Keane Marsh hopes to cut road trauma following loss of mum Cathy near Bendigo

This past year has been the toughest of Keane Marsh's life as he has had to adapt to life without his mother, one of the 252 people who lost their lives on Victoria's roads in 2015.

KEANE Marsh knew something was wrong as he approached his grandmother’s house on December 6 last year.

Police cars blocked the driveway, but he wasn’t sure why they were there.

It didn’t occur to him that their presence could be connected to his mother Cathy, who that day was travelling back to Canberra from Victoria with her best friend Helen Parkes after completing the Great Victorian Bike Ride.

“I just remember walking up the stairs and I could hear my aunt screaming... and yeah, the police had just told them,” Mr Marsh said.

They had received the shattering news that 48-year-old Cathy had been killed in a crash between Goornong and Elmore, just half an hour into her journey.

Helen, 61, her dear friend of nearly two decades, also died at the scene.

A car travelling in the opposite direction had crossed onto their side of the road.

“I, the whole time, kept thinking that it was like a nightmare, it doesn’t feel real,” Mr Marsh said.

Mr Marsh and his mother had a strong connection, he speaking of her “sixth sense” for when something was amiss.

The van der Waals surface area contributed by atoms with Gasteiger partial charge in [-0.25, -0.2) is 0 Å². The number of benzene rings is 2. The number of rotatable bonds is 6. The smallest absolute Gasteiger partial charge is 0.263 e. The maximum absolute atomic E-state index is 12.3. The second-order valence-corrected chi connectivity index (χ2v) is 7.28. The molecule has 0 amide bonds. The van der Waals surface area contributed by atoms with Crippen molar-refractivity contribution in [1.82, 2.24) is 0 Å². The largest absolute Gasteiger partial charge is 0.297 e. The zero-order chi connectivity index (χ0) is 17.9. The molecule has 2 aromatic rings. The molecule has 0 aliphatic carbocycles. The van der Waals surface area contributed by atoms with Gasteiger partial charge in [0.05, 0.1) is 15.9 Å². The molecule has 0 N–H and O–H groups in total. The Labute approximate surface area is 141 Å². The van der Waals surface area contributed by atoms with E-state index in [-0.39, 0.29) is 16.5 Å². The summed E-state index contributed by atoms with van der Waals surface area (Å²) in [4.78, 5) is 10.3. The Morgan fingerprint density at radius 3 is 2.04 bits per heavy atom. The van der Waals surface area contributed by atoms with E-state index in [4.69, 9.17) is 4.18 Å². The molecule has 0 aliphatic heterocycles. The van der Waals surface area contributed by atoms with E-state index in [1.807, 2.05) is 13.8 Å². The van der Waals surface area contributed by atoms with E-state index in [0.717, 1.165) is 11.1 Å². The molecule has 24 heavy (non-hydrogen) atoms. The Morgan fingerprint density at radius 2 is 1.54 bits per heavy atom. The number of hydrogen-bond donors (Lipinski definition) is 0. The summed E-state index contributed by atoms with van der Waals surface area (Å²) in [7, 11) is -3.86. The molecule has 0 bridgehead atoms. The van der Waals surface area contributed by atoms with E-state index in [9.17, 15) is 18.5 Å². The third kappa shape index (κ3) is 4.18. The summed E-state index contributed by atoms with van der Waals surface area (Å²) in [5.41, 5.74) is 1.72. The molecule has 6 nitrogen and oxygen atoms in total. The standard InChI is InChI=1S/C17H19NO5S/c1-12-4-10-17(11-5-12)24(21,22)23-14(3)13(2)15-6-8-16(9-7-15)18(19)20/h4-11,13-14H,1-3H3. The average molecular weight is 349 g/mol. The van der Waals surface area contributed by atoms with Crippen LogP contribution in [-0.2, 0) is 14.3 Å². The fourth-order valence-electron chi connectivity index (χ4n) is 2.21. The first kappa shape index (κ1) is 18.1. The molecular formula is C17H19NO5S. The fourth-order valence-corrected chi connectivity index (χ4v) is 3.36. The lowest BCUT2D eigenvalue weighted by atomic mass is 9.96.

“Mum and I were really close and I would talk to her, if I didn’t see her on a particular day, I’d talk to her on the phone two or three times,” he said.

Cathy had her own bookkeeping business and was also a personal trainer.

“She had a lot of friends, she was really fit and always bubbly and was always there for everyone in her life,” Mr Marsh said.

“She always knew what to say and do to make things better for her friends and family who were going through a hard time or just having a bad day.

“She was very supportive and was always busy and active, and loved going to the gym and spending time with family.”

Earlier this week Mr Marsh, his grandmother and his aunt travelled to Bendigo to visit the crash site, placing two crosses at the roadside to commemorate the people now missing from their lives.

They also attended a ceremony in Melbourne last weekend for the World Day of Remembrance for Road Trauma Victims.

Shortly after his mother’s death, Mr Marsh set up the website, where people can honour her memory by supporting her favoured charity, the National Breast Cancer Foundation.

Mr Marsh said he also tried to ensure the losses of his mother and her friend, a woman he described as akin to a member of his extended family, were not in vain, by sharing his experience in a bid to reduce road trauma.

“It’s very difficult to get something positive out of this situation, but if I can stop one person from injuring or killing someone on the roads, then I’ve done something right, then I’ve made some sort of difference,” he said.

“I’m just trying to make my mum proud.”